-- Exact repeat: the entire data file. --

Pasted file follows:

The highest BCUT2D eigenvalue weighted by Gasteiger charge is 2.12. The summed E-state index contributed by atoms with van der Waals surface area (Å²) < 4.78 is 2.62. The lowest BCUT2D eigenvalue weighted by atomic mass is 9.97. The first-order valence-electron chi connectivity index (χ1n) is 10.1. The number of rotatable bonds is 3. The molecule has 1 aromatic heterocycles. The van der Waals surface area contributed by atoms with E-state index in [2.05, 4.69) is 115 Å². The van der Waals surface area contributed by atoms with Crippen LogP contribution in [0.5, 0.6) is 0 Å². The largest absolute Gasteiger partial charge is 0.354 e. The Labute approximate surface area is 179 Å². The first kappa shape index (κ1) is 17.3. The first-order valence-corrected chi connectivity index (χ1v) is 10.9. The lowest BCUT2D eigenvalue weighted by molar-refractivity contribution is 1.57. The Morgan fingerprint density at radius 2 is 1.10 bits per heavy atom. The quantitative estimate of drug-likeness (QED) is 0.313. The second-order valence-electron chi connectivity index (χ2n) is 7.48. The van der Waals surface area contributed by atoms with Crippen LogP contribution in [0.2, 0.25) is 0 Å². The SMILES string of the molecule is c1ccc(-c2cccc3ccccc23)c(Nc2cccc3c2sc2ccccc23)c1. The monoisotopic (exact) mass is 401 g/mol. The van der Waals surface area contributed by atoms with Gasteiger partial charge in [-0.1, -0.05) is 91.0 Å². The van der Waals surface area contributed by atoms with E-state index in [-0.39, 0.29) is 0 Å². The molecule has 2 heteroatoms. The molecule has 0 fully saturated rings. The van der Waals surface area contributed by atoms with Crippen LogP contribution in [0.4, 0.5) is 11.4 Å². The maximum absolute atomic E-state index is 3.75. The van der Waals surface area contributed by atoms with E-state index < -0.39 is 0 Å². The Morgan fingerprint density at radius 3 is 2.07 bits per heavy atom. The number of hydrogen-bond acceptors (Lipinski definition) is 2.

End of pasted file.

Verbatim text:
The highest BCUT2D eigenvalue weighted by Gasteiger charge is 2.12. The summed E-state index contributed by atoms with van der Waals surface area (Å²) < 4.78 is 2.62. The lowest BCUT2D eigenvalue weighted by atomic mass is 9.97. The first-order valence-electron chi connectivity index (χ1n) is 10.1. The number of rotatable bonds is 3. The molecule has 1 aromatic heterocycles. The van der Waals surface area contributed by atoms with E-state index in [2.05, 4.69) is 115 Å². The van der Waals surface area contributed by atoms with Crippen LogP contribution in [0.5, 0.6) is 0 Å². The largest absolute Gasteiger partial charge is 0.354 e. The Labute approximate surface area is 179 Å². The first kappa shape index (κ1) is 17.3. The first-order valence-corrected chi connectivity index (χ1v) is 10.9. The lowest BCUT2D eigenvalue weighted by molar-refractivity contribution is 1.57. The Morgan fingerprint density at radius 2 is 1.10 bits per heavy atom. The quantitative estimate of drug-likeness (QED) is 0.313. The second-order valence-electron chi connectivity index (χ2n) is 7.48. The van der Waals surface area contributed by atoms with Crippen LogP contribution in [0.2, 0.25) is 0 Å². The SMILES string of the molecule is c1ccc(-c2cccc3ccccc23)c(Nc2cccc3c2sc2ccccc23)c1. The monoisotopic (exact) mass is 401 g/mol. The van der Waals surface area contributed by atoms with Gasteiger partial charge in [-0.1, -0.05) is 91.0 Å². The van der Waals surface area contributed by atoms with E-state index in [-0.39, 0.29) is 0 Å². The molecule has 2 heteroatoms. The molecule has 0 fully saturated rings. The van der Waals surface area contributed by atoms with Crippen LogP contribution in [0.4, 0.5) is 11.4 Å². The maximum absolute atomic E-state index is 3.75. The van der Waals surface area contributed by atoms with E-state index < -0.39 is 0 Å². The Morgan fingerprint density at radius 3 is 2.07 bits per heavy atom. The number of hydrogen-bond acceptors (Lipinski definition) is 2.